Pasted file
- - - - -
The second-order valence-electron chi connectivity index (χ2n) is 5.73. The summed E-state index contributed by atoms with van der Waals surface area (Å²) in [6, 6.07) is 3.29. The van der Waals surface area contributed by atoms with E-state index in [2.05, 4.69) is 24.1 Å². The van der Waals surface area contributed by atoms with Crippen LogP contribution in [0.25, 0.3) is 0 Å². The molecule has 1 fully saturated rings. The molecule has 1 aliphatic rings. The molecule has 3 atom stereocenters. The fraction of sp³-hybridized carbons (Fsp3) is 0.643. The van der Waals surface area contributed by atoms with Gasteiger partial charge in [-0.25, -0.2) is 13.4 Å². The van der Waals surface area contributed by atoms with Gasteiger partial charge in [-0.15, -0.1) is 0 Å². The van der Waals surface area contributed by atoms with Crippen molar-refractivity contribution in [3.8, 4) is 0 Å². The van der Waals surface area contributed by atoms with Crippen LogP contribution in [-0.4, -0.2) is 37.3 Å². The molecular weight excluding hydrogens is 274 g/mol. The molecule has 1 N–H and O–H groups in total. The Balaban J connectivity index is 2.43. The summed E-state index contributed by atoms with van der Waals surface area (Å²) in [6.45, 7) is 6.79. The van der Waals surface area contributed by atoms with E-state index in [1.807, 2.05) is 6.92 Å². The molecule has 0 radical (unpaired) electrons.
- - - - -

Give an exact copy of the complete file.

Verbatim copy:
The second-order valence-electron chi connectivity index (χ2n) is 5.73. The summed E-state index contributed by atoms with van der Waals surface area (Å²) in [6, 6.07) is 3.29. The van der Waals surface area contributed by atoms with E-state index in [2.05, 4.69) is 24.1 Å². The van der Waals surface area contributed by atoms with Crippen LogP contribution in [0.25, 0.3) is 0 Å². The molecule has 1 fully saturated rings. The molecule has 1 aliphatic rings. The molecule has 3 atom stereocenters. The fraction of sp³-hybridized carbons (Fsp3) is 0.643. The van der Waals surface area contributed by atoms with Gasteiger partial charge in [-0.25, -0.2) is 13.4 Å². The van der Waals surface area contributed by atoms with Gasteiger partial charge in [-0.15, -0.1) is 0 Å². The van der Waals surface area contributed by atoms with Crippen molar-refractivity contribution in [3.8, 4) is 0 Å². The van der Waals surface area contributed by atoms with Crippen LogP contribution in [-0.4, -0.2) is 37.3 Å². The molecular weight excluding hydrogens is 274 g/mol. The molecule has 1 N–H and O–H groups in total. The Balaban J connectivity index is 2.43. The summed E-state index contributed by atoms with van der Waals surface area (Å²) in [6.45, 7) is 6.79. The van der Waals surface area contributed by atoms with E-state index in [1.807, 2.05) is 6.92 Å². The molecule has 0 radical (unpaired) electrons.